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sassiprincss Level 1 Level 1 (0 points)
I recently lost my IPod and feel that someone probably picked it up. I noticed when I opened my I Tunes account that it showed my IPod's serial number, so I was wondering if there is any way for I Tunes to track if someone else opens an account with that particular serial number. Please respond!
  • PT Level 7 Level 7 (20,880 points)
    Nope, sorry there is no way to do this. Unless the person who finds it turns it in to where ever it was lost (librarian, office manager, whatever), it is gone for good.

    Patrick
  • Chris CA Level 9 Level 9 (77,420 points)
    You need to file a police report and a lost report with wherever you lost it and include the serial number.
  • sassiprincss Level 1 Level 1 (0 points)
    Thank you both for responding, but the issue has solved itself. One of my co-workers found and returned my I Pod to me.
  • daveynielsen Level 1 Level 1 (0 points)
    i just recently bought a new ipod nano (blue) and im sure someone stole it during lunch about 2 weeks ago.

    can i file a police and lost report?

       
  • varjak paw Level 10 Level 10 (169,830 points)
    Contact you local police department and ask, Davey. Only they can tell you whether they'll accept a theft report this long after the fact.
  • kanlhitit Level 1 Level 1 (0 points)
    I was wondering the same thing. You would think that iTunes would be able to get a hit off of a serial number anytime that the new owner "thief" tried to put new music on it. With all of the technology out there today you would think this would be an easy thing for Apple to do for us customers that have made them soooo rich. Dont tell me that its not possible, its just greediness because it means that we have to go buy another iPod.
  • PT Level 7 Level 7 (20,880 points)
    It isn't greediness. Instead it is that many of us don't see a need for "big brother" tracking features and reporting back to Apple how, where, and when we use our devices. Apple knows there would be a large backlash if they implemented any sort of tracking system as many other companies have discovered when they have tried such things.

    Patrick
  • OzzieCat Level 1 Level 1 (0 points)
    This isn't about privacy, as Patrick claims; rather, it's about property. Apple already has a tracking system -- they require your serial number so that "unauthorized" systems don't log in. Contrary to what Patrick says, they already know what you download, and actively seek to find it -- think of the tracking cookies that Apple and most other websites place on your system. Compare an Ipod to a credit card and the logic is evident; Apple knows who is logging in and where and when, and what they are downloading. Ipods are reportedly one of the most pilferable items around. As with credit cards, Apple's denial of service to a registered Ipod which was reported as stolen would seriously diminish the "steal value" of Ipods. My Ipod was recently stolen. I loved the product before it went missing, but if Apple is unable or unwilling to assist customers in this regard, it certainly gives me pause as to whether I should buy another highly pilferable $400 Ipod, much less a $600 Iphone.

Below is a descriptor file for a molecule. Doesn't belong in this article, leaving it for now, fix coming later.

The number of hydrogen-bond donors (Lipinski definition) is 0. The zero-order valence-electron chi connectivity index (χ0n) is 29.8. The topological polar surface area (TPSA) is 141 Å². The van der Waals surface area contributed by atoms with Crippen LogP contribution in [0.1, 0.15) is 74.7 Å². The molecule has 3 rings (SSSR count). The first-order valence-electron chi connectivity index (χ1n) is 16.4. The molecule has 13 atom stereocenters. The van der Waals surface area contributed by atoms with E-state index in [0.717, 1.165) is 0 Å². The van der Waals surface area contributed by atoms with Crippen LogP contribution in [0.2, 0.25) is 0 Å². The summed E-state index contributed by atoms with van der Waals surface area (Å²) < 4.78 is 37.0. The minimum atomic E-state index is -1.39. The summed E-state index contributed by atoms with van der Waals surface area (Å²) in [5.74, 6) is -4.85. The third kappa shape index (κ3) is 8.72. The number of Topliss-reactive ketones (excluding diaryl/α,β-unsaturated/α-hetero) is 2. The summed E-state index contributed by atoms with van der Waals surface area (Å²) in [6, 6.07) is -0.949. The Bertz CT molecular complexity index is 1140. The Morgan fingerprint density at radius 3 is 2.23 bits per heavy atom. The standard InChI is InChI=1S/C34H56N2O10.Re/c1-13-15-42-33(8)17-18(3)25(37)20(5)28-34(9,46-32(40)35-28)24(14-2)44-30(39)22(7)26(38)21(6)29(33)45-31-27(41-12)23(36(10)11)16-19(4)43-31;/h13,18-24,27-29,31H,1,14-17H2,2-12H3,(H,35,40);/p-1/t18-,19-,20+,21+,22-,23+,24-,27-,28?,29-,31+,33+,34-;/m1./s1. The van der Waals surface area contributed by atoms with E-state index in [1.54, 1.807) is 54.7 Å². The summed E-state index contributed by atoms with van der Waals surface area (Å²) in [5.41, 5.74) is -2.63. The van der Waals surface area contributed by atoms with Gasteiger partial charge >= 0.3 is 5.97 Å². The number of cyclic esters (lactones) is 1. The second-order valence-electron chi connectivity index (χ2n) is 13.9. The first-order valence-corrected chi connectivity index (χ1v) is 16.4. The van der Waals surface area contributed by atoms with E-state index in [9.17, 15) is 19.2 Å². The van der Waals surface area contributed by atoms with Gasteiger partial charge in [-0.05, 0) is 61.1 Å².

• PT Level 7 Level 7 (20,880 points)
    Hogwash!

    And besides, why would Apple bother going to all that trouble for $200 iPods when NO computer companies even do this for their $1000+ laptop systems. Laptops are stolen all the time.

    Or why don't car manufacturers do this with $20,000+ automobiles?

    I will tell you why. Because these companies make consumer products in very competive markets and trying to be a good doobie in tracking each and everyone one of those products so the few of you who gets yours stolen can track your device, laptop, automobile, etc. is simply not economical and quite frankly, way outside the realm of their business and business models.